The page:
Majorizing Measures for the Optimizer
Sander Borst, Daniel Dadush, Neil Olver and Makrand Sinha
Appeared in ITCS '21.

The theory of majorizing measures, extensively developed by Fernique, Talagrand and many others, provides one of the most general frameworks for controlling the behavior of stochastic processes. In particular, it can be applied to derive quantitative bounds on the expected suprema and the degree of continuity of sample paths for many processes.

One of the crowning achievements of the theory is Talagrandâ€™s tight alternative characterization of the suprema of Gaussian processes in terms of majorizing measures. The proof of this theorem was difficult, and thus considerable effort was put into the task of developing both shorter and easier to understand proofs. A major reason for this difficulty was considered to be theory of majorizing measures itself, which had the reputation of being opaque and mysterious. As a consequence, most recent treatments of the theory (including by Talagrand himself) have eschewed the use of majorizing measures in favor of a purely combinatorial approach (the generic chaining) where objects based on sequences of partitions provide roughly matching upper and lower bounds on the desired expected supremum.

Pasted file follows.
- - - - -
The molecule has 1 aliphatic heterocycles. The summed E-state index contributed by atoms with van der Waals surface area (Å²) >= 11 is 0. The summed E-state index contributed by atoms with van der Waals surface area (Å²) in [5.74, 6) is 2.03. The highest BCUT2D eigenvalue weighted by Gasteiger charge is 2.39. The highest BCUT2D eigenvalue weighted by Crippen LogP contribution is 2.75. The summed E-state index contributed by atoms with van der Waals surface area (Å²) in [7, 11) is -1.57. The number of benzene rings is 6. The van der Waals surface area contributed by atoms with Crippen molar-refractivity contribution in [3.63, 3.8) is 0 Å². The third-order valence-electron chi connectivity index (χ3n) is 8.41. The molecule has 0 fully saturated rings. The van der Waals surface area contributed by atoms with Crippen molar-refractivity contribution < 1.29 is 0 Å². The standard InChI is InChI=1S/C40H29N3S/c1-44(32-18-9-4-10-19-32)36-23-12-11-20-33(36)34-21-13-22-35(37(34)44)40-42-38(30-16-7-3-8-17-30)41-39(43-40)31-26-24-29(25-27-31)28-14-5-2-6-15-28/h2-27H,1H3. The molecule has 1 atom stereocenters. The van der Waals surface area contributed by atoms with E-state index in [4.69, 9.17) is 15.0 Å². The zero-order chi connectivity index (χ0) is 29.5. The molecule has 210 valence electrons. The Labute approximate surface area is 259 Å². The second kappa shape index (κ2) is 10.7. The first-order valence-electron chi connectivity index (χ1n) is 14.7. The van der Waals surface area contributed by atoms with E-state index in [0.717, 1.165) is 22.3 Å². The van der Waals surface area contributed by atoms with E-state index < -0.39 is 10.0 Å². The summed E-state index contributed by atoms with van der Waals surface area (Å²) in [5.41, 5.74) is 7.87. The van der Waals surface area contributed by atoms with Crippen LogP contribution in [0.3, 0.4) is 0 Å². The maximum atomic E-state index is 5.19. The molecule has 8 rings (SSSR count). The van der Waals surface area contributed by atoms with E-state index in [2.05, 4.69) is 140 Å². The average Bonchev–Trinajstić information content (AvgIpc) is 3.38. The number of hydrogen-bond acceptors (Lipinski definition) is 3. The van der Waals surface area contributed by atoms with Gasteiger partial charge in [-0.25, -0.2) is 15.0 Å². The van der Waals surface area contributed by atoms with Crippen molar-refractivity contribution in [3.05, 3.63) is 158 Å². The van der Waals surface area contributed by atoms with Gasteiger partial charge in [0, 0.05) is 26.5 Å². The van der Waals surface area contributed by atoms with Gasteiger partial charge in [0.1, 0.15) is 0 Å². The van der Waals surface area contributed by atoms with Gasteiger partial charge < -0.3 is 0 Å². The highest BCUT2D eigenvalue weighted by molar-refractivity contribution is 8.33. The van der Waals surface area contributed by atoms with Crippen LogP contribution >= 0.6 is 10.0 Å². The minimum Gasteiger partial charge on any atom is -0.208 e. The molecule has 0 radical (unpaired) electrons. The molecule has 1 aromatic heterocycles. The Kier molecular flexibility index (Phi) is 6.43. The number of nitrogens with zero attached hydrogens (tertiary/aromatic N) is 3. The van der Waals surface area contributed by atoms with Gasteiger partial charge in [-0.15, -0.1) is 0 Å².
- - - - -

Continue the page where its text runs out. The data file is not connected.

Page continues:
In this paper, we return to majorizing measures as a primary object of study, and give a viewpoint that we think is very natural and clarifying from an optimization perspective. As our main contribution, we give an algorithmic proof of the majorizing measures theorem based on two parts:

- We make the simple (but apparently new) observation that finding the best majorizing measure can be cast as a convex program. This also allows for efficiently computing the measure using off-the-shelf methods from convex optimization.

- We obtain tree-based upper and lower bound certificates by rounding, in a series of steps, the primal and dual solutions to this convex program.

While duality has conceptually been part of the theory since its beginnings, as far as we are aware no explicit link to convex optimization has been previously made.

In the stochastic online vector balancing problem, vectors \(v_1,v_2,\ldots,v_T\) chosen independently from an arbitrary distribution in \(\mathbb{R}^n\) arrive one-by-one and must be immediately given a \(\pm\) sign. The goal is to keep the norm of the discrepancy vector, i.e., the signed prefix-sum, as small as possible for a given target norm.